World Alzheimer’s Day : Every 3 seconds someone in the world develops dementia


World Alzheimer’s Day : Every 3 seconds someone in the world develops dementia: World Alzheimer’s Day is an annual day that raises awareness on Alzheimer’s disease and dementia all over the world. World Alzheimer’s Day marked on 21 Sep every year.  This event is an international campaign to raise dementia awareness and challenge stigma.

September month is also celebrated as Alzheimer’s months. The theme for this year’s World Alzheimer’s Month campaign is Every 3 seconds. Every 3 seconds someone in the world develops dementia.

Alzheimer‘s disease is the most common form of dementia and may contribute to 60–70% of cases.

Dementia is a collective name for progressive degenerative brain syndromes which affect memory, thinking, behaviour and emotion. Alzheimer’s disease and vascular dementia are the most common types of dementia, responsible for up to 90% of cases of dementia.

Symptoms may include:

  • loss of memory
  • difficulty in finding the right words or understanding what people are saying
  • difficulty in performing previously routine tasks
  • personality and mood changes

Dementia knows no social, economic or geographical boundaries. Although each person will experience dementia in their own way, eventually those affected are unable to care for themselves and need help with all aspects of daily life. There is currently no cure for most types of dementia, but treatments, advice, and support are available.World Alzheimer’s Day : Every 3 seconds someone in the world develops dementia

Dementia is now widely recognised as one of the most significant health crises of the 21st century.


  • Someone in the world develops dementia every three seconds.
  • There are over 50 million people living with dementia in 2018, and this is expected to increase to 152 million by 2050 if effective risk-reduction strategies are not implemented worldwide
  • Most people with dementia live in low and middle-income countries and the number in some regions is expected to increase by five times by 2050. The number of people living with dementia is expected to double in high income countries.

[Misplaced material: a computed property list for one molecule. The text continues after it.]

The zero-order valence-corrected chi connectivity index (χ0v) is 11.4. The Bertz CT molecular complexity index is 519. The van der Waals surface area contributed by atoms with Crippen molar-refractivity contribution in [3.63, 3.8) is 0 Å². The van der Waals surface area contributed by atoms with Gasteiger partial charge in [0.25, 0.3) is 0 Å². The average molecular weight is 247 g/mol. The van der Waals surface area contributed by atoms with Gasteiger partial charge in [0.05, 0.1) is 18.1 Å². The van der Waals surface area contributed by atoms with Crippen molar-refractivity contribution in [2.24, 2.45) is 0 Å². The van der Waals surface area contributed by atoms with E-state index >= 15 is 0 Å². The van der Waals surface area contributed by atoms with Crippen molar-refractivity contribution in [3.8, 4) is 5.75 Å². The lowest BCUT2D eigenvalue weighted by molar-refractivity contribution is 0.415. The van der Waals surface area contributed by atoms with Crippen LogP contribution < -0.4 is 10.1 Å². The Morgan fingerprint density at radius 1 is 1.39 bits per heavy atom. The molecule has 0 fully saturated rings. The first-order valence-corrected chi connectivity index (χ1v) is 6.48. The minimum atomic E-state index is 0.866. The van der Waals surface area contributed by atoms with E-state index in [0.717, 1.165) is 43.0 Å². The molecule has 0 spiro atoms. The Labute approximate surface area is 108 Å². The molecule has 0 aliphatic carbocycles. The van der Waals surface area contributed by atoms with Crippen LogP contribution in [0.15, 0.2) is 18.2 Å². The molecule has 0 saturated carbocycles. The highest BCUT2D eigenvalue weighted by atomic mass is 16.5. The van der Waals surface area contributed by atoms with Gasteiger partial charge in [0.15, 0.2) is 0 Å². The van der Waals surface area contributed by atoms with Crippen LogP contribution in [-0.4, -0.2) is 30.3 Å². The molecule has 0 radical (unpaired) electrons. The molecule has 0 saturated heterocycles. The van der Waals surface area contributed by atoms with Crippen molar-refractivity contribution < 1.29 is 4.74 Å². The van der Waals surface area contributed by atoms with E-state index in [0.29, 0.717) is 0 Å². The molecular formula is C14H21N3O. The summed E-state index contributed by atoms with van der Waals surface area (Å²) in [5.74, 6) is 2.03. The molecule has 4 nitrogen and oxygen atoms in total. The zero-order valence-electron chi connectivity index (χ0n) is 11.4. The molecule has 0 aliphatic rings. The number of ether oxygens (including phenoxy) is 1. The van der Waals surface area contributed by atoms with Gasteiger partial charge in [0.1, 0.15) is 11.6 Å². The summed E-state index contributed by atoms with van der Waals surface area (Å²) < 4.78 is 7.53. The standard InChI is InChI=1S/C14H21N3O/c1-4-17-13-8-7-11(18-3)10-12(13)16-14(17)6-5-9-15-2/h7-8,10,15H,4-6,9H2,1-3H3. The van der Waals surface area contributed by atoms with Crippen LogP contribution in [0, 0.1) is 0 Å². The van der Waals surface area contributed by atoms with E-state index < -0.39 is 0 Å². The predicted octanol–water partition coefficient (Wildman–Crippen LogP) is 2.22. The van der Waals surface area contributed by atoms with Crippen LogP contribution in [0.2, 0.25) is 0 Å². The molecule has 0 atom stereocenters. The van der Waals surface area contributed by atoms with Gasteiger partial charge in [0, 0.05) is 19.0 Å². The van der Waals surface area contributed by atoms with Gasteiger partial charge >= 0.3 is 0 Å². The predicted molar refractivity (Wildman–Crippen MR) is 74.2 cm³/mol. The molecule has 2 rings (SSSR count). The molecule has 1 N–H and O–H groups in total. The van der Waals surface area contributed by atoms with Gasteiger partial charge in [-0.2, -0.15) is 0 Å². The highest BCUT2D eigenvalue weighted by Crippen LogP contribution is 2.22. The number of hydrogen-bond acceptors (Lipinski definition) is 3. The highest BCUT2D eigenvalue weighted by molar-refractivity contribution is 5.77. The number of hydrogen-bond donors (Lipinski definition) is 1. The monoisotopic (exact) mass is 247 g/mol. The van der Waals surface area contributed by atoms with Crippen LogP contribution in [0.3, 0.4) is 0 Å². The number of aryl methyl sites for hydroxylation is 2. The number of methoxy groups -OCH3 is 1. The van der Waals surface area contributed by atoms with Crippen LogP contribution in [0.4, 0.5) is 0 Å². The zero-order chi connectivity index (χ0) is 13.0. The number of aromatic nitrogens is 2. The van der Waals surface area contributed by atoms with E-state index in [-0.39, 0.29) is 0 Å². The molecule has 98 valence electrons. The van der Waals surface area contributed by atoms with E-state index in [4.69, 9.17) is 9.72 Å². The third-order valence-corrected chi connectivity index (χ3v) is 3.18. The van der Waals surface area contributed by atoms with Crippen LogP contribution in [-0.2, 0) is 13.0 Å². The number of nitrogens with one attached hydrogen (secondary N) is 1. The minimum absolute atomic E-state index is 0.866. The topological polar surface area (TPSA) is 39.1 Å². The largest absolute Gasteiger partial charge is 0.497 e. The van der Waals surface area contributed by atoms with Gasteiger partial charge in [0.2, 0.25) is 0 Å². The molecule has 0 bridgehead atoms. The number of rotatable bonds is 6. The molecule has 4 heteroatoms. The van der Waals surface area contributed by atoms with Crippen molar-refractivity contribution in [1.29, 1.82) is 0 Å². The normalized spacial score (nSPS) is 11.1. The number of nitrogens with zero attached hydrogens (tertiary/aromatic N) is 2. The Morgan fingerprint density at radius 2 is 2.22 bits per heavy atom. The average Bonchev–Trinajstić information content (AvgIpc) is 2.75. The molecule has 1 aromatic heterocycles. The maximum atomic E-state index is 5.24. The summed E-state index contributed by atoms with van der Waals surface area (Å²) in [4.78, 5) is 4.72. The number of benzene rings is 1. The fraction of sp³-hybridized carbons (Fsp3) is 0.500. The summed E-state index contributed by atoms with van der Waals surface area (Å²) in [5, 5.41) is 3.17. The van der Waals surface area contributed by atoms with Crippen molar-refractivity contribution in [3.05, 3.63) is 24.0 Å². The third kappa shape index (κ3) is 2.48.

• Dementia is now a $US trillion-dollar disease, and already exceeds the market value the world’s largest companies including Apple and Microsoft.

Risk reduction and diagnosis

  • Diagnosis of dementia is made too late.
  • Earlier diagnosis is important to ensure that people living with dementia and their care partners can live as well as possible for longer, and access the support they need.
  • As few as one in ten individuals receive a diagnosis for dementia in low- and middle-income countries, and less than one in two individuals are diagnosed in high income countries.
  • More people living with dementia need access to a doctor who can provide a diagnosis and help to plan necessary support.


Read also:  Individualized, supportive care key to positive childbirth experience, says WHO

World Alzheimer’s Day : Every 3 seconds someone in the world develops dementia


About Author

Sagun's Blog is popular health information sharing online platform initiated by Sagun Paudel since 2011. Thousands of health professionals have trusted Sagun’s Blog as a right website to find the latest public health opportunities, information & resources for health updates in Nepal. Sagun’s Blog is also serving information on global opportunities for international visitors. The main purpose of this blog is to share the right public health updates, information & opportunities in right time for public health professionals. The most popular information in this blog are jobs, scholarships, conferences, fellowships, awards, internships, grants, national & international plan policy, guideline, report, and health news. Sagun’s Blog is committed & dedicated to delivering accurately, trusted, up-to-date health information & opportunities to all health professionals. This initiation will help every public health professionals to have access to the right information & opportunities at right time to develop their professional career.

Comments are closed.